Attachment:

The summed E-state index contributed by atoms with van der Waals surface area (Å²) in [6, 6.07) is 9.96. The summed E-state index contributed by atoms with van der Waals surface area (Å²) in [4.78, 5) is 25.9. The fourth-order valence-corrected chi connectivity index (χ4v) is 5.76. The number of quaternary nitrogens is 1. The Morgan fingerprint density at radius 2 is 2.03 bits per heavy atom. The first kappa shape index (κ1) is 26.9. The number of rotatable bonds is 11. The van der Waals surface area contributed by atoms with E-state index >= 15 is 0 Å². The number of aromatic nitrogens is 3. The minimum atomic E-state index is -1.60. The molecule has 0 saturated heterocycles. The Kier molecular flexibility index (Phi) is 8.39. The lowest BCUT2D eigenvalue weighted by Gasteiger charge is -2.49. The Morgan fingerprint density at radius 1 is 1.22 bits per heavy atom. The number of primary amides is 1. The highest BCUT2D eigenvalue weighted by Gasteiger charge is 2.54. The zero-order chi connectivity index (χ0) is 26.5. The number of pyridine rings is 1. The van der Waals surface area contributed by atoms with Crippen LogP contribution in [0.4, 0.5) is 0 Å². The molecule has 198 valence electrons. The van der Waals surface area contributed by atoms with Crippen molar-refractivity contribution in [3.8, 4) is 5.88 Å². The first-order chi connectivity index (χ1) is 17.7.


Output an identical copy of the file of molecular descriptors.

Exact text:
The summed E-state index contributed by atoms with van der Waals surface area (Å²) in [6, 6.07) is 9.96. The summed E-state index contributed by atoms with van der Waals surface area (Å²) in [4.78, 5) is 25.9. The fourth-order valence-corrected chi connectivity index (χ4v) is 5.76. The number of quaternary nitrogens is 1. The Morgan fingerprint density at radius 2 is 2.03 bits per heavy atom. The first kappa shape index (κ1) is 26.9. The number of rotatable bonds is 11. The van der Waals surface area contributed by atoms with E-state index >= 15 is 0 Å². The number of aromatic nitrogens is 3. The minimum atomic E-state index is -1.60. The molecule has 0 saturated heterocycles. The Kier molecular flexibility index (Phi) is 8.39. The lowest BCUT2D eigenvalue weighted by Gasteiger charge is -2.49. The Morgan fingerprint density at radius 1 is 1.22 bits per heavy atom. The number of primary amides is 1. The highest BCUT2D eigenvalue weighted by Gasteiger charge is 2.54. The zero-order chi connectivity index (χ0) is 26.5. The number of pyridine rings is 1. The van der Waals surface area contributed by atoms with Crippen LogP contribution in [0.4, 0.5) is 0 Å². The molecule has 198 valence electrons. The van der Waals surface area contributed by atoms with Crippen molar-refractivity contribution in [3.8, 4) is 5.88 Å². The first-order chi connectivity index (χ1) is 17.7.